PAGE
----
Display hierarchical data in VB.NET with the TreeView control

Whenever you need to display hierarchical data in a tree-like format in VB.NET, you should use the TreeView control. In this tip, Irina Medvinskaya presents an example that uses the TreeView control for Windows-based applications.

If you need to show hierarchical data in a tree-like format in VB.NET, you should use the TreeView control. This flexible control allows you to change numerous properties in order to fit your needs. The TreeView control also lets you add nodes and sub-nodes; you have the option of adding the nodes in design-time, but you will usually do this in run-time.

Example: Using TreeView for Windows-based applications

To add the TreeView control to your form, open the Toolbox, find the TreeView control under the Common controls section, and double-click it.

To add the nodes in design time, click the Control properties and then click Nodes. You will see a screen similar to Figure A that allows you to add nodes and sub-nodes. Figure A

Figure 1

To add nodes in run-time, run the following example. First, add this code to the form load event:

With TreeView1











         End With

Then add this event:

Private Sub TreeView1_AfterSelect(ByVal sender As System.Object, ByVal e As System.Windows.Forms.TreeViewEventArgs) Handles TreeView1.AfterSelect


 End Sub
The result will look like Figure B. Figure B

Figure B

Here are notes about the example code:

  • I add the code to prevent the control from being refreshed.
  • I add the first node by using the Nodes.Add method and passing to it the name of the node.
  • I add sub-nodes to the initial node and follow this strategy for three top-level nodes.
  • In order to know which node/sub-node combination is selected, I use the AfterSelect event of the TreeView control and use the MessageBox to display the SelectedNode.FullPath.

Learn more about the TreeView control

There are a number of properties that you can set up for the TreeView control in order to fit your needs both in behavior and display. The control lets you show check boxes or icons next to the nodes' names, displaying plus/minus signs, and a number of other options. Visit MSDN for more information about using the TreeView control.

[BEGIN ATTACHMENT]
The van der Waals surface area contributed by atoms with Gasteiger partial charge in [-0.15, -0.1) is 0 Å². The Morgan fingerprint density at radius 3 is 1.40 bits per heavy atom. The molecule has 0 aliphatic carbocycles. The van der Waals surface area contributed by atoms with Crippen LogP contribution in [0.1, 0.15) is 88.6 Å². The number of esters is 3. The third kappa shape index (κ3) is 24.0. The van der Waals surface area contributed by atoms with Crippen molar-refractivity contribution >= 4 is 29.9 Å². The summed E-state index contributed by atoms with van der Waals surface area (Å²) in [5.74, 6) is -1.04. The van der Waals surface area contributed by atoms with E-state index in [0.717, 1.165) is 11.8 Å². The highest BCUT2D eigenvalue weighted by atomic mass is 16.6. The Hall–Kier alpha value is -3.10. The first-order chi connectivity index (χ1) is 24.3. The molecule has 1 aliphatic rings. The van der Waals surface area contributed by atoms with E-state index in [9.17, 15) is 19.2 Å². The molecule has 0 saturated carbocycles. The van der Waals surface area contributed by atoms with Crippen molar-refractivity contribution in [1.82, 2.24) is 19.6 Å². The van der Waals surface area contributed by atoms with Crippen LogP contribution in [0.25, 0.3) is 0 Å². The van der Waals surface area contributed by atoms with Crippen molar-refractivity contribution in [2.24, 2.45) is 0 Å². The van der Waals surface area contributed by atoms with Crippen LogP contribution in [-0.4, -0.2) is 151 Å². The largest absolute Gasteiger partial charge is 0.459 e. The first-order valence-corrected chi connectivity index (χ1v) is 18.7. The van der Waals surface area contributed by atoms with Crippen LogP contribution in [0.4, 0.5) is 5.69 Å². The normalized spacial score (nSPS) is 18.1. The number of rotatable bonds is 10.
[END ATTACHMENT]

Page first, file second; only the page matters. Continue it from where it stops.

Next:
Irina Medvinskaya has been involved in technology since 1996. She has an MBA from Pace University and works as a project manager at Citigroup.


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This is good when two level of data is displayed. What happens when there are multiple levels of data which moves into 3rd or 4th level?

Tony Hopkinson
Tony Hopkinson

I like Tree Views, but don't go nutty with them. Don't over do the number of levels or items. A few of extra tips. If the tree node is linked to an item represented by a class instance , use the tag property to point to it. Be careful though if you are doing unmanaged stuff, that tag may end up pointing to the wrong thing . If you are doing managed, remember that until you delete the node or reset tag, the GC will not release the memory. The above however can get long winded on big lists so defer populating the child nodes until (and if the user selects one) Avoid iterating through treeview.items to find a node, again in a big list that will get expensive.


Like your approach... 'he wants to know about the TreeView control... So tell him.' Too often when looking for help with code or a control the author explains how to build the computer, design a web site and somewhere in there is a vague reference to the object in question. Feel that Microsoft help leads the way... Thanx


Nice article, thanks !!!! Jose Frutos software developer


There are no figures ie Figure A and Figure B.

Justin James
Justin James

TreeView is great, and displays certain types of data particularly well, but one caution I have is to not get too nuts with it. Some folks love giving every node a different little icon which is confusing, or dumping thousands of nodes in it which simply is not usable to a user. J.Ja


Did you try clicking the hyperlinks?


Figures A and B are conspicuous in their absence.


Note to TechRepublic authors & editors: (1) This article and *some* others on the site have embedded hyperlinks which are neither underlined nor coloured differently, making it not obvious they are there. This is particularly troublesome for those who print articles. A suggestion would be to add this issue to your editing guidelines. (2) even better in cases like this, would it not be possible to simply include the image within the body of the article, as most other articles do? thanks for listening.


Thank you for the excellent suggestion. I have added the figures to the body of this VB tip. Thanks again, Mary Weilage

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